(AP Photo/Phelan M. Ebenhack)

After years of defiance, SeaWorld is finally letting go of its controversial killer whale program. The troubled theme park, which has seen both its attendance and stock price plummet in recent years, announced on Thursday that its current batch of orcas (or killer whales) will be its last. The company will keep those it has already raised, but only because they are likely ill fit to fend for themselves in the wild.

Why? The domino effect that followed "Blackfish," a 2013 documentary which was met with both critical praise and public uproar, has simply proven too crippling to ignore. The damning movie, from which most, if not all, public scorn is derived, depicted cruel treatment of the killer whales that SeaWorld holds in captivity and features among its biggest attractions. It was seen widely, and the response has been paralyzing (even despite an effort to discredit the documentary).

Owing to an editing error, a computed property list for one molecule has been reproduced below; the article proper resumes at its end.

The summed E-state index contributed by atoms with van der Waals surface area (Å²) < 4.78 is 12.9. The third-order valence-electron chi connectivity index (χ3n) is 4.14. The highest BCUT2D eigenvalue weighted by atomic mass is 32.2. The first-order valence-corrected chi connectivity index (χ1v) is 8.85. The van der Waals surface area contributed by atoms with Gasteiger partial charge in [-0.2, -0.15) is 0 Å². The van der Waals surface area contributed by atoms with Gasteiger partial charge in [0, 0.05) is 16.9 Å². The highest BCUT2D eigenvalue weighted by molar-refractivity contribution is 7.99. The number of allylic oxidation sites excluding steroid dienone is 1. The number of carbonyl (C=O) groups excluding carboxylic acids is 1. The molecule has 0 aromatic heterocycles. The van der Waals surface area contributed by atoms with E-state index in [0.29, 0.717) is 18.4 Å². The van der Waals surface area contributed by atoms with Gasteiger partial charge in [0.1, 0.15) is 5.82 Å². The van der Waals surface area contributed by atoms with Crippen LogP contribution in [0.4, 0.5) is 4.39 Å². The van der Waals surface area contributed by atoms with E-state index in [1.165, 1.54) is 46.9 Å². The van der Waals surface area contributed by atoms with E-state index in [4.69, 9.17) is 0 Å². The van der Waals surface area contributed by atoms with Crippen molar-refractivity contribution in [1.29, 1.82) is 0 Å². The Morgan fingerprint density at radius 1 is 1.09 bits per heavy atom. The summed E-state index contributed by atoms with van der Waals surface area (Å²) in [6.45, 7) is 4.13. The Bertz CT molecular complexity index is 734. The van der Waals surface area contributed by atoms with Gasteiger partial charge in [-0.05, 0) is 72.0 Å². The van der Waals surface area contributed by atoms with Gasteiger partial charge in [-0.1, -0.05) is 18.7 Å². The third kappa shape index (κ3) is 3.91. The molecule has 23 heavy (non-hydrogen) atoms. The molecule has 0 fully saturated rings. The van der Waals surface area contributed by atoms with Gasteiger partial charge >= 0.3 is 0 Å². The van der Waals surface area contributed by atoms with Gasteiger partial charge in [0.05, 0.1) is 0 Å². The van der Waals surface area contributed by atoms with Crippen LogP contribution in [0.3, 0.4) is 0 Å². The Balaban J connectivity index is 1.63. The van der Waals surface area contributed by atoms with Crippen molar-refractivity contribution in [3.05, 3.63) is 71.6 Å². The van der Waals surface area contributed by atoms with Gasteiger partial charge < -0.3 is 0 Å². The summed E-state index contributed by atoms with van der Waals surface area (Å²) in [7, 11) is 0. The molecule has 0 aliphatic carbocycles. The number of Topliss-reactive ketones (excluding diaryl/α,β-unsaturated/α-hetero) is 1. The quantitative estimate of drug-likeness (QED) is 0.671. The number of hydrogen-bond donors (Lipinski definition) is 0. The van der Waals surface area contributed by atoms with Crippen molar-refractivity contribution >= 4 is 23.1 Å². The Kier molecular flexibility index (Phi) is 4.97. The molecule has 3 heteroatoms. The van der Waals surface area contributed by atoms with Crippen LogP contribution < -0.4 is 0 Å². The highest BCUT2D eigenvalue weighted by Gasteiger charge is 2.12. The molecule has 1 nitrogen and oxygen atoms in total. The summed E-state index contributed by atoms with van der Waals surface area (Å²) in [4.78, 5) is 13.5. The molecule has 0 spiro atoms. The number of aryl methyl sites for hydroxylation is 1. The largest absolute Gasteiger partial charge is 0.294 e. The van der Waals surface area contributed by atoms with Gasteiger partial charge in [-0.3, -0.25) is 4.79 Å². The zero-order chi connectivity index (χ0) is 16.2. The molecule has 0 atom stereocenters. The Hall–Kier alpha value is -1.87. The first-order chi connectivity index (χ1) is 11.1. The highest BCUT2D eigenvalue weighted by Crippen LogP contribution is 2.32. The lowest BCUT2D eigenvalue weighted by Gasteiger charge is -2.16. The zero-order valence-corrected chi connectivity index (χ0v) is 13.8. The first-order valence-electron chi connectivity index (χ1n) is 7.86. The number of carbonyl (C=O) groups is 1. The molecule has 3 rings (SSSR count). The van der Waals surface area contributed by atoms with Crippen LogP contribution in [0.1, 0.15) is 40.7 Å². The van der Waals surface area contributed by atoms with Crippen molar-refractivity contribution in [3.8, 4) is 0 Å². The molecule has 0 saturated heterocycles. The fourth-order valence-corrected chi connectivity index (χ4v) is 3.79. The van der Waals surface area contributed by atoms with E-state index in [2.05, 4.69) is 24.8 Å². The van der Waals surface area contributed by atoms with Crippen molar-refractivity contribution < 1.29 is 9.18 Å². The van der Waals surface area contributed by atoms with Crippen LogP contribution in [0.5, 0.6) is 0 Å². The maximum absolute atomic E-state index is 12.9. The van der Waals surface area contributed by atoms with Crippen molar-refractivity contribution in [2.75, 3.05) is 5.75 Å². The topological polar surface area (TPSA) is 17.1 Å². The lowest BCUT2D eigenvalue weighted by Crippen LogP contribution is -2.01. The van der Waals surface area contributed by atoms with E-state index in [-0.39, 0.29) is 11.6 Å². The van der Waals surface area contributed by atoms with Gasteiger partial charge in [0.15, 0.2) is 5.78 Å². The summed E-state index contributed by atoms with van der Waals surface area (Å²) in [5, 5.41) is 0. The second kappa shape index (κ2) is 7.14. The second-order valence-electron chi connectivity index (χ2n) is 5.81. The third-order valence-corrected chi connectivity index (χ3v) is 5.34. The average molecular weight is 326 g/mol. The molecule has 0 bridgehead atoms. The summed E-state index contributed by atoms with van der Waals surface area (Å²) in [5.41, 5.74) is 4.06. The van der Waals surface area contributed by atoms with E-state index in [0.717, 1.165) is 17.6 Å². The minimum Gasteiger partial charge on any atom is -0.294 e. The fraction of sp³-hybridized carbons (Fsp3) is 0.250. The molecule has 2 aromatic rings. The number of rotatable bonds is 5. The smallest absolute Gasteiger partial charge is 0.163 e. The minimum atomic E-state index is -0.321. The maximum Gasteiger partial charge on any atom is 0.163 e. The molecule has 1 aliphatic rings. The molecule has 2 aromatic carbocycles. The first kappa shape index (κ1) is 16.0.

There is little more to understanding why SeaWorld is ending its killer whale program than this chart, a brutal display of what has happened since "Blackfish" first aired in theaters.


SeaWorld's stock price, as shown above, peaked just ahead of the documentary's release, but has fallen by roughly 60 percent since (it's currently hovering a shade under $18 per share, up slightly on today's announcement). Attendance has also fallen precipitously at all of its 11 remaining parks around the country.

There are legal battles too, including a corrective disclosure in August 2014, which accused the company of downplaying the impact of the documentary, and a class-action lawsuit filed that September, which alleges that SeaWorld failed to disclose that it had been mistreating its orcas. The two, which surfaced after "Blackfish," have only have further validated its impact.

Even SeaWorld acknowledges the weight of the societal pressures brought on by the documentary. "SeaWorld has been listening and we’re changing. Society is changing and we’re changing with it," the company said in a statement.